What I've discovered wearing earphones are the noises you won't hear if you are trying to analyze a voice from your desktop computer. Automatically the hum of your computer will cover noise someone using earbuds or earphones might hear. One of the noises I've picked up with earphones is the hum of the recorder when it starts and when it goes off. If I can hear it, a listener with earbuds in a quiet setting will hear it. You want a nothingness vacuum in back of the voice that acts as a cushion for it. You don't want to hear pages turning, static, or any type of hum or echo.
Listening can be an art, but you want it to be an effortless endeavor for the buyer of your audiobook. The best way to insure their positive experience is to choose the best storyteller for your novel. But you also need to choose a narrator with a level of expertise as the producer. (Some use outside studios to edit but many edit and upload the chapters themselves.)
And... After the audition, once you approve the first fifteen minutes, you are tied in to that narrator whether you like the finished product or not. This is a seven year commitment. Remember that if you're tempted to make a fast decision rather than a more thoughtful one.
5. Male or female narrator?
I'll be writing more about this in future blogs when I spotlight my narrators so my readers can learn more about them. For now, I'll tell you that out of fifteen projects, all romance novels, I have chosen seven male narrators. I look at my opening scene, check the book for point of view shifts, then decide whose story is being told the most--my hero's or my heroine's. If it's a toss up, I ask both to audition then make an agreement with whomever tells the story the best. I've found I enjoy listening to a male narrator reading with a higher voice for my heroine more than listening to a female narrator reading a male voice I often can't distinguish from the heroine's.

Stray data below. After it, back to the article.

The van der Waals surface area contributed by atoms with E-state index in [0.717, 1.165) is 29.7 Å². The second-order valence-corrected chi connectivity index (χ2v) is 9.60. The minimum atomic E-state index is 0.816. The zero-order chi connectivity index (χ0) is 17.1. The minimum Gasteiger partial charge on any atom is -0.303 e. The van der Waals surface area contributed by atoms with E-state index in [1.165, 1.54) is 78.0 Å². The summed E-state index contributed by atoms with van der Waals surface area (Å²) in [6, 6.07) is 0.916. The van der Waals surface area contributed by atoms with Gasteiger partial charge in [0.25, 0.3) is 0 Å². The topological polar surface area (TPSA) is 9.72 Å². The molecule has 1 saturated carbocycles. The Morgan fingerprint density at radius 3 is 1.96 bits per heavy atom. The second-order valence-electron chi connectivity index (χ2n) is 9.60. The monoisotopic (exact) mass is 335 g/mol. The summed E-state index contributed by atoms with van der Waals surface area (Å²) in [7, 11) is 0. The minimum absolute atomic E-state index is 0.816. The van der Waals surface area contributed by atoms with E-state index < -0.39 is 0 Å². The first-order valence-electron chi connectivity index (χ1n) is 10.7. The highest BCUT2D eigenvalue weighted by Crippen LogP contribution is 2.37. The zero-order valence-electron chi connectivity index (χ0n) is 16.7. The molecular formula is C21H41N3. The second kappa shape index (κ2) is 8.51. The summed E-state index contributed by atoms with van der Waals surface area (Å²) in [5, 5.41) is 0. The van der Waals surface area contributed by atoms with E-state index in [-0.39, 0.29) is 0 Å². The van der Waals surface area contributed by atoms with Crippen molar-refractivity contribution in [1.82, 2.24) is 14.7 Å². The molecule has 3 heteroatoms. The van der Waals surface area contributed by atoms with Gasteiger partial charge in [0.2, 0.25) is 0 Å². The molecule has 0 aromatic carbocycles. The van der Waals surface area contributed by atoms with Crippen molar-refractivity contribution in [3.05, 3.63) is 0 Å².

So if you're considering developing your books into audiobooks, find a set of headphones and start listening carefully. We want our readers to get lost in our story. Choosing a narrator who captures the essence of our work is the best way to make that happen.
6. Royalty share or finished hour production fee.
I've used both. Again, this depends on whether or not I can find a narrator who fits the book. I start out listening to royalty share narrators. But I've paid production fees on six of my projects. There again, listen for the voice. A higher production fee doesn't always mean a better finished product.
I've enjoyed the process of developing my romances into audiobooks. Be aware it is a time consuming process. One of the huge problems with marketing audiobooks is the lack of promotional opportunities other than social media. I developed these books for the long tail of promotion. I believe this market is set to take off because of smart phones, Ipads, etc. However, just as with ebooks, this market is becoming glutted too. Just something to consider when starting this process.
It's been a wonderful experience hearing my books come alive. As I write more indie projects, I will continue to develop them into audiobooks.
©2014 Karen Rose Smith